LinkedIn has become an important contemporary and influential way to expand your network and grow your career professional stock. Globally, it is one of the largest directories of professionals and companies and is best known for creating opportunities for persons to network, job search, do company research, and connect with colleagues, industry, alumni, and an assortment of other business related groups. Overall, it offers a different avenue for talent requisition for companies to hire versus the traditional process.
I have gone to various career-orientated talks this year, and a few overarching themes were “Who do you know?” and “Can you sell yourself?”. Just like keeping up with the changing times, it has become critical for young professionals to understand and take advantage of every outlet possible and their potential opportunities. LinkedIn has a lot of potential to improve your visibility on the job market, so it is important to understand how to use LinkedIn to network with other professionals. Here, I am giving pointers on how to message people on LinkedIn to ask questions and start a conversation. The hope is to help you be able to give your chats a more in-person feel.
Here are three tips for breaking out of your shell and using LinkedIn to its fullest potential:
- No risk, no reward:
The most important part of LinkedIn is connecting with people and growing your network, keeping in mind that networking is about being genuine and authentic to build trust and relationships. Remember: you are selling a product, and that product is “you”—be open and honest about what you are trying to sell. Don’t be afraid to say hello and initiate conversation. Sometimes you have to be the first to reach out and say hello, and that is okay; you never know to where a little chatting may lead. Speaking up helps you become more memorable. So, don’t be anxious—take that risk and send that message.
- Network with purpose:
Use mental introduction guidelines when engaging new people. Sometimes you only get one chance and you have to make it count, so have focused guides in your speech. Having these mental bullet points will help you get your points across clearly. Decide what your objectives are. Before speaking to people, ask yourself, “Why am I networking?”, “What do I want to accomplish with my networking?”, and “Who will benefit the most from my networking?” Basically, you should network with purpose. When trying to get your points across, it is best to be short, concise, and engaging. Give a synopsis of what you do or what business you are in.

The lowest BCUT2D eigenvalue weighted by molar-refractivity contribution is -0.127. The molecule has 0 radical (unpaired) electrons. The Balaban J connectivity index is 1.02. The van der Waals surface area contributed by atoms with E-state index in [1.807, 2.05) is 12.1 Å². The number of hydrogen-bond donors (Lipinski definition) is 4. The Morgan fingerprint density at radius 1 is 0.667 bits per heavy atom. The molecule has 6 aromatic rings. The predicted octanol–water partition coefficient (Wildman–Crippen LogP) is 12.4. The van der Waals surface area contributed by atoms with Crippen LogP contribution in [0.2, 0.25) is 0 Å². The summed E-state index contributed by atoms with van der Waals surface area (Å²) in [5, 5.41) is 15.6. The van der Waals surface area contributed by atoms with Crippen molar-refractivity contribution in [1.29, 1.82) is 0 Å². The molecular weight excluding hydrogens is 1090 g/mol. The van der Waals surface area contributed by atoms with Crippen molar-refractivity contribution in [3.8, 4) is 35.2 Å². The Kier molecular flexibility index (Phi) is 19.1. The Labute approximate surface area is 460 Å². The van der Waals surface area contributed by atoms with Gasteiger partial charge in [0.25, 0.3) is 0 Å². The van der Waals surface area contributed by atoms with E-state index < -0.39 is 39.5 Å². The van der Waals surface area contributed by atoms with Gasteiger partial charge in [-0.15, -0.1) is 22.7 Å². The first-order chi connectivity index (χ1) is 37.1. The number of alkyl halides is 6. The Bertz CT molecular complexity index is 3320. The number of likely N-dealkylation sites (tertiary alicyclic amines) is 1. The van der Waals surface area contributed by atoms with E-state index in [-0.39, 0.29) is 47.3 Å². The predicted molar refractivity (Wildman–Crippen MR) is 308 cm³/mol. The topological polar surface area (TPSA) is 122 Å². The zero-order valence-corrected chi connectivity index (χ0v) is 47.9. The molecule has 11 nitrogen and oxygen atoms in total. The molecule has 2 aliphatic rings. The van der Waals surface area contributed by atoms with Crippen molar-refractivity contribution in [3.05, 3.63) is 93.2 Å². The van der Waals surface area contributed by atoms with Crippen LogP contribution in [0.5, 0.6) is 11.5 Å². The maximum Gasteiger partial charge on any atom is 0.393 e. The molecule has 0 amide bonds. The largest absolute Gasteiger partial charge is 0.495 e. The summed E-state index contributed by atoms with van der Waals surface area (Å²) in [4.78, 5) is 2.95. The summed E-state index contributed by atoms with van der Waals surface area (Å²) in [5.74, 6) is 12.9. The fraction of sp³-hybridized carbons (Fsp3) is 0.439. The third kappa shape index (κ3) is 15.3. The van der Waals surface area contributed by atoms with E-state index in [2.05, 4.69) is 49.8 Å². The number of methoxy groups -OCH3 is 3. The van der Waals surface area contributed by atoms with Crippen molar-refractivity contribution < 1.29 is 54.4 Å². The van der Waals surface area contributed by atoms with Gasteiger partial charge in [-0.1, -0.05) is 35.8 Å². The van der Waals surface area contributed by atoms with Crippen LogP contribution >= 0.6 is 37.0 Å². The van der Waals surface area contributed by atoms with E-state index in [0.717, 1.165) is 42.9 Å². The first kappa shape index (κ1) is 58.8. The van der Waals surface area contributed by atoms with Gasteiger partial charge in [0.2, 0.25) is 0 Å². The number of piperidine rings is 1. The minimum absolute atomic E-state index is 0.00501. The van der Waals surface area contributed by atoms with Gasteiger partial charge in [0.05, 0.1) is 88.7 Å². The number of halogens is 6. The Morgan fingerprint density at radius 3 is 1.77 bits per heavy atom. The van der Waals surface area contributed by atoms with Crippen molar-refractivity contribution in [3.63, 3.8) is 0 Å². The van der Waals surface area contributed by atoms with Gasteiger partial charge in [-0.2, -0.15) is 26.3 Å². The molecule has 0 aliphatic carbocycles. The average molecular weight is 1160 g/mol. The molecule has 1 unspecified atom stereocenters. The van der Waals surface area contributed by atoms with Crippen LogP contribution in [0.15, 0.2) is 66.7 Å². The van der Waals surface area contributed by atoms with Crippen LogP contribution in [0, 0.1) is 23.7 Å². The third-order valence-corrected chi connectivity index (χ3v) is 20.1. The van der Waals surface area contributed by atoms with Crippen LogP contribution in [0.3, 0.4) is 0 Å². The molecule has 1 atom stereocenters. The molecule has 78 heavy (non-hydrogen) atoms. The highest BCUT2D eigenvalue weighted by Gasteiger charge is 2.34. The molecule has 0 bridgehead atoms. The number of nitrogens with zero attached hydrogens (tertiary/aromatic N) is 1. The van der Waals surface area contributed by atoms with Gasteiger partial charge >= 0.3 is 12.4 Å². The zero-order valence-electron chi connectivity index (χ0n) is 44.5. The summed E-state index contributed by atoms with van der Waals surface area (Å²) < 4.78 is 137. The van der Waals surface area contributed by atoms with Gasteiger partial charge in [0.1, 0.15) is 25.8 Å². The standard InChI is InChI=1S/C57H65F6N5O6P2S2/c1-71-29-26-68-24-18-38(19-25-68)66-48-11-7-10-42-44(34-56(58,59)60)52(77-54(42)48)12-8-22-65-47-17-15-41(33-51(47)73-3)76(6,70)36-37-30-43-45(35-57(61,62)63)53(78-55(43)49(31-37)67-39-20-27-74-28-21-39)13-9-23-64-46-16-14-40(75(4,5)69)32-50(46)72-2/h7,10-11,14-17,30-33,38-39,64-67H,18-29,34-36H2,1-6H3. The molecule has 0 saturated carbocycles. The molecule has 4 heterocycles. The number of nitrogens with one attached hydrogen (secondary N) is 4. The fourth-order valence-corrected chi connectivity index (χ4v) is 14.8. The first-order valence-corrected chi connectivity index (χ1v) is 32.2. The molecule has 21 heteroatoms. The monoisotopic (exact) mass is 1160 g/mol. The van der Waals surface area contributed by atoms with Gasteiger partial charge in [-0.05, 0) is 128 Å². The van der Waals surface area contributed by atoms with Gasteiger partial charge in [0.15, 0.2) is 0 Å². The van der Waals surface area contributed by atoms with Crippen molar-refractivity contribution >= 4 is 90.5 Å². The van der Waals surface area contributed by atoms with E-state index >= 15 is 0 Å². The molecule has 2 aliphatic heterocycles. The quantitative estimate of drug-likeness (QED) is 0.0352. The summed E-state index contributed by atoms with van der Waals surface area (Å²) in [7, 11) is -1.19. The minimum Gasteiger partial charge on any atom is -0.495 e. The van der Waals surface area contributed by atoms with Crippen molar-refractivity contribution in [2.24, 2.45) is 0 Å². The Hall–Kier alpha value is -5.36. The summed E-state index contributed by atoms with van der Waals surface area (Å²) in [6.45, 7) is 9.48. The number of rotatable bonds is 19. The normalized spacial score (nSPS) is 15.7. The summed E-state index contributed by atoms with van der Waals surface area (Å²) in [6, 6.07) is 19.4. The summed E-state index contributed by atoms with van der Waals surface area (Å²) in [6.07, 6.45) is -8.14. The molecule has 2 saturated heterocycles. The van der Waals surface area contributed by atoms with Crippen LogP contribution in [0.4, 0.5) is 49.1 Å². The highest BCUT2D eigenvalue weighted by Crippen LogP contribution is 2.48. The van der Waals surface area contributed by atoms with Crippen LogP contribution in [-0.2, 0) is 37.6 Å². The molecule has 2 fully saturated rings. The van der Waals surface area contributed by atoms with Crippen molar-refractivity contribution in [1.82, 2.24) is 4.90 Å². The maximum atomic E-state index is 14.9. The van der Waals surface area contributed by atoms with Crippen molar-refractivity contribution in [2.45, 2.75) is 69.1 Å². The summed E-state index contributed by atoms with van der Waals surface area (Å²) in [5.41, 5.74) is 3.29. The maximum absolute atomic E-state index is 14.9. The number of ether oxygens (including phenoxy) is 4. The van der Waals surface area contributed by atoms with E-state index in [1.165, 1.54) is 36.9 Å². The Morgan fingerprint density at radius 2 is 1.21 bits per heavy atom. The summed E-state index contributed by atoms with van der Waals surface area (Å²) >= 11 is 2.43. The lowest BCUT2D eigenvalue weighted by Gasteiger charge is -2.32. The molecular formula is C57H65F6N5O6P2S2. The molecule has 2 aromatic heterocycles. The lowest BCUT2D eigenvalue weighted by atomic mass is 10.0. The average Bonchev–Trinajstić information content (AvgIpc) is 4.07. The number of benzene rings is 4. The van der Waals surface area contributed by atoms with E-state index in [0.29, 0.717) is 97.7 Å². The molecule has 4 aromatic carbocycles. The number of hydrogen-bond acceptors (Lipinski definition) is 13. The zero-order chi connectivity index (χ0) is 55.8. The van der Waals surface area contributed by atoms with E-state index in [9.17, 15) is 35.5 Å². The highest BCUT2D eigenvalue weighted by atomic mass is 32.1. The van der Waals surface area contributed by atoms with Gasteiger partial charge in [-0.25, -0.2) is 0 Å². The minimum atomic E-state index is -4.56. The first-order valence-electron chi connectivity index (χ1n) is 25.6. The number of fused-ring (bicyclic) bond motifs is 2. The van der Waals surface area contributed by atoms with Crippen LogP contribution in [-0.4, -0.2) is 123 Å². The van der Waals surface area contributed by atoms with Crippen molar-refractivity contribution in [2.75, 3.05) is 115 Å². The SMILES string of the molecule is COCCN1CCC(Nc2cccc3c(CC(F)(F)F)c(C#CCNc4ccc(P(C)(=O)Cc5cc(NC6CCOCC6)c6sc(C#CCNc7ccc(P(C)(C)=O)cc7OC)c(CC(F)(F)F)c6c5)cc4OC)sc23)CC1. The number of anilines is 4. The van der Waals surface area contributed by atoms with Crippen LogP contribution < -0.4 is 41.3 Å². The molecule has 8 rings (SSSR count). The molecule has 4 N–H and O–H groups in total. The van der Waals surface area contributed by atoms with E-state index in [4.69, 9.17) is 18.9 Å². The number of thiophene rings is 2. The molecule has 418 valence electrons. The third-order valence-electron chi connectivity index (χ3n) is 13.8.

- Ask questions and be relatable:
You want to keep your interactions and conversation from going stagnate. Ask questions that stimulate more conversation, using the “where, when, who, what, and how” as opposed to simple yes or no questions. The whole point of networking is to learn and to connect, so interacting this way will lead to more organic conversation and dialog.
I am not trying to influence you to just start messaging tons of random people on LinkedIn, but I am trying to suggest networking a little outside your circle. Largely, LinkedIn is about remaining linked with people you actually have encountered. It’s not really a casual social media (e.g. Facebook or Twitter); it is understood to be professional.
Connecting with random people online can be weird; just keep in mind everybody is random until you meet them. The only way to meet people is to talk to them, especially if you have a reason. In-person interactions are more distinctive and memorable than online; however, if you must use it, LinkedIn can be an attractive alternative if you have a specific question or purpose. Good luck—now get to networking!
Want to connect with graduate students, post docs, alumni, and faculty from the Huck Institutes? Join our LinkedIn group here: Penn State Huck Institutes Graduate Network